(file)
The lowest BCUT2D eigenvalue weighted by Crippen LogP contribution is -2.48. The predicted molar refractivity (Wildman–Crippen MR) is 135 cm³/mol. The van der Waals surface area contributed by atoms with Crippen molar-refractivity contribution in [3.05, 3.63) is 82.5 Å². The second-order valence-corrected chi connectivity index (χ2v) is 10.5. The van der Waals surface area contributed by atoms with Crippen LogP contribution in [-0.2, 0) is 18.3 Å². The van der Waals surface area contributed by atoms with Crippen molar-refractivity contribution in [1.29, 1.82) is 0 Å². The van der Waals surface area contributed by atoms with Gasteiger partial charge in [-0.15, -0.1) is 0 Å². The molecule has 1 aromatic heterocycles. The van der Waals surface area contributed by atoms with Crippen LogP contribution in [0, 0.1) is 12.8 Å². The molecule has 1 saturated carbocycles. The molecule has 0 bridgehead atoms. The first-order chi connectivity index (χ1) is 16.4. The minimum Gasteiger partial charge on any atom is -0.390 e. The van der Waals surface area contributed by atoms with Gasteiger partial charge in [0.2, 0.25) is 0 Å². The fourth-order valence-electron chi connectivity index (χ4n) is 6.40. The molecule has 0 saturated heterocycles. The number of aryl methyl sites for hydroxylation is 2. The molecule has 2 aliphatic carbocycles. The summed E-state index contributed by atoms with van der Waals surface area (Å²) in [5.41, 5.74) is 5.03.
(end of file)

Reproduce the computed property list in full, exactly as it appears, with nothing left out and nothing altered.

The lowest BCUT2D eigenvalue weighted by Crippen LogP contribution is -2.48. The predicted molar refractivity (Wildman–Crippen MR) is 135 cm³/mol. The van der Waals surface area contributed by atoms with Crippen molar-refractivity contribution in [3.05, 3.63) is 82.5 Å². The second-order valence-corrected chi connectivity index (χ2v) is 10.5. The van der Waals surface area contributed by atoms with Crippen LogP contribution in [-0.2, 0) is 18.3 Å². The van der Waals surface area contributed by atoms with Crippen molar-refractivity contribution in [1.29, 1.82) is 0 Å². The van der Waals surface area contributed by atoms with Gasteiger partial charge in [-0.15, -0.1) is 0 Å². The molecule has 1 aromatic heterocycles. The van der Waals surface area contributed by atoms with Crippen LogP contribution in [0, 0.1) is 12.8 Å². The molecule has 1 saturated carbocycles. The molecule has 0 bridgehead atoms. The first-order chi connectivity index (χ1) is 16.4. The minimum Gasteiger partial charge on any atom is -0.390 e. The van der Waals surface area contributed by atoms with Gasteiger partial charge in [0.2, 0.25) is 0 Å². The fourth-order valence-electron chi connectivity index (χ4n) is 6.40. The molecule has 0 saturated heterocycles. The number of aryl methyl sites for hydroxylation is 2. The molecule has 2 aliphatic carbocycles. The summed E-state index contributed by atoms with van der Waals surface area (Å²) in [5.41, 5.74) is 5.03.